YOU DOCS

Garden City Telegram

Vitamin D - the sunshine vitamin - is not simply a vitamin (or maybe not a vitamin at all). Recently endocrinologists and nutritionists have recognized that it's a prohormone! Now that doesn't mean it is a professional hormone (like The Rock?) - it means it's converted in the body into a hormone. While you need to get most of the other 12 named vitamins from food, only about 10% of the vitamin D the body needs comes from what you eat (such as D-fortified dairy products and wild caught salmon). Your body is able - and has to - make the rest. The process starts in the kidney. 

What does vitamin D, er, prohormone D do? Its job in the body turns out to be far, far more complex - and life-extending - than we used to know. The big headline is that new research shows it's significantly protective if you happen to catch COVID-19. An observational study looked at 77 people, mean age 88, in a ward where everyone had COVID-19. The goal was to see if taking vitamin D supplements had an impact on their ability to survive the infection over a 14-day period of time. The research, published in the journal Nutrients, found that elderly people who had been taking vitamin D regularly for 12 months before becoming sick had a 93.1% survival rate compared to 81.7% survival rate in the more recent supplementers. Those who did not take any D had a survival rate of 68.7%. 

The long-term D-takers were getting doses of 50,000 IU vitamin D3 per month (about 2,000 IU a day) or doses of 80,000 IU or 100,000 IU vitamin D3 every two to three months. The recent supplementers had not regularly gotten supplements but did receive an oral dose of 80,000 IU vitamin D3 within a few hours of their diagnosis of COVID-19.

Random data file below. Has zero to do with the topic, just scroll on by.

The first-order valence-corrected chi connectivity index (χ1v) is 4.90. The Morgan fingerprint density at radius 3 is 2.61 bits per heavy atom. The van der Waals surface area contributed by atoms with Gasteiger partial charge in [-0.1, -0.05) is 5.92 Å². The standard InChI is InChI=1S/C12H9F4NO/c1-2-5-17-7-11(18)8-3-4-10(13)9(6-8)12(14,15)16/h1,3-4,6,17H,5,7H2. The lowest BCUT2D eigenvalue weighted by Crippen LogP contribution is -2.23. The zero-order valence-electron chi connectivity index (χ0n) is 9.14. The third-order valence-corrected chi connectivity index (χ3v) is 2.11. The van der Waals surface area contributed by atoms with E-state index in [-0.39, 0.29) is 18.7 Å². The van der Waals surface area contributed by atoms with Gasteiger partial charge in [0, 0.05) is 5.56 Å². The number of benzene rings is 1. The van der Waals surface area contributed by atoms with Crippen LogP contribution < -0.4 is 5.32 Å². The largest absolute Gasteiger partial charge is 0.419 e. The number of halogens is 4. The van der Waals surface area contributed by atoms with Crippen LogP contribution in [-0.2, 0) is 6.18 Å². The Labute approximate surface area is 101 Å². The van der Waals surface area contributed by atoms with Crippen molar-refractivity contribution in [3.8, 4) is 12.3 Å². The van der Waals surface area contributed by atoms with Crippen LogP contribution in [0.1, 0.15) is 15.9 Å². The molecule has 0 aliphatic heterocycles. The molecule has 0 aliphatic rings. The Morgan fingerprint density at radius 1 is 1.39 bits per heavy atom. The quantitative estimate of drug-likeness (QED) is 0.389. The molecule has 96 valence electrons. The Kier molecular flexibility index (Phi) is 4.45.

These findings are echoed in a Spanish pilot study: Among 76 patients hospitalized for COVID-19, 50 were treated with vitamin D and only one then required admission to the ICU. But in a group of 26 patients who did not get vitamin D, 13 had to go into intensive care. How does D do it? Another study indicates D's infection-battling powers come in part from its effect on gene expression. They're smiling for sure.

But that is not all D can do for you. According to the Hormone Health Network, part of the Endocrine Society, not only is it essential for regulation of blood calcium levels and bone strength, it plays a role in immune strength, and heart and mental health. Vitamin D also helps regulate the stress hormones adrenaline and norepinephrine and the production of the neurotransmitter dopamine in the brain. If you have a vitamin D deficiency you are at increased risk of infections, cardiovascular disease, obesity, diabetes, certain cancers, chronic stress-related physical and emotional issues and depression.

How do you get enough D? It isn't found naturally in many foods, although fatty fish like wild-caught salmon do contain a good dose. One study found that 3.5 ounces contains around 470 to 1,400 IUs of D, while farmed salmon has a quarter those amounts. Plus, D is added to dairy products and produced in mushrooms through artificial light exposure. But the main source comes from your skin's exposure to sunlight.  

Unfortunately, today's lifestyles are sedentary, screen-centered and indoors! That's the opposite of what's needed for a healthy, happy life - or sufficient vitamin D. To make sure you have a healthy blood level of D, you need to get outdoors more! Your 10,000 steps a day is a great move. And don't worry about sunscreen. Although findings are not definitive, it appears that good protection from skin cancer (SPF 35 from zinc oxide) does not prevent you from making at least some vitamin D. 

So, do get tested to determine your D blood level and take the supplementation your doctor may recommend. The results can D-light you. 

Mehmet Oz, M.D. is host of "The Dr. Oz Show," and Mike Roizen, M.D. is Chief Wellness Officer and Chair of Wellness Institute at Cleveland Clinic. To live your healthiest, tune into "The Dr. Oz Show" or visit www.sharecare.com. 

Distributed by King Features Syndicate, Inc.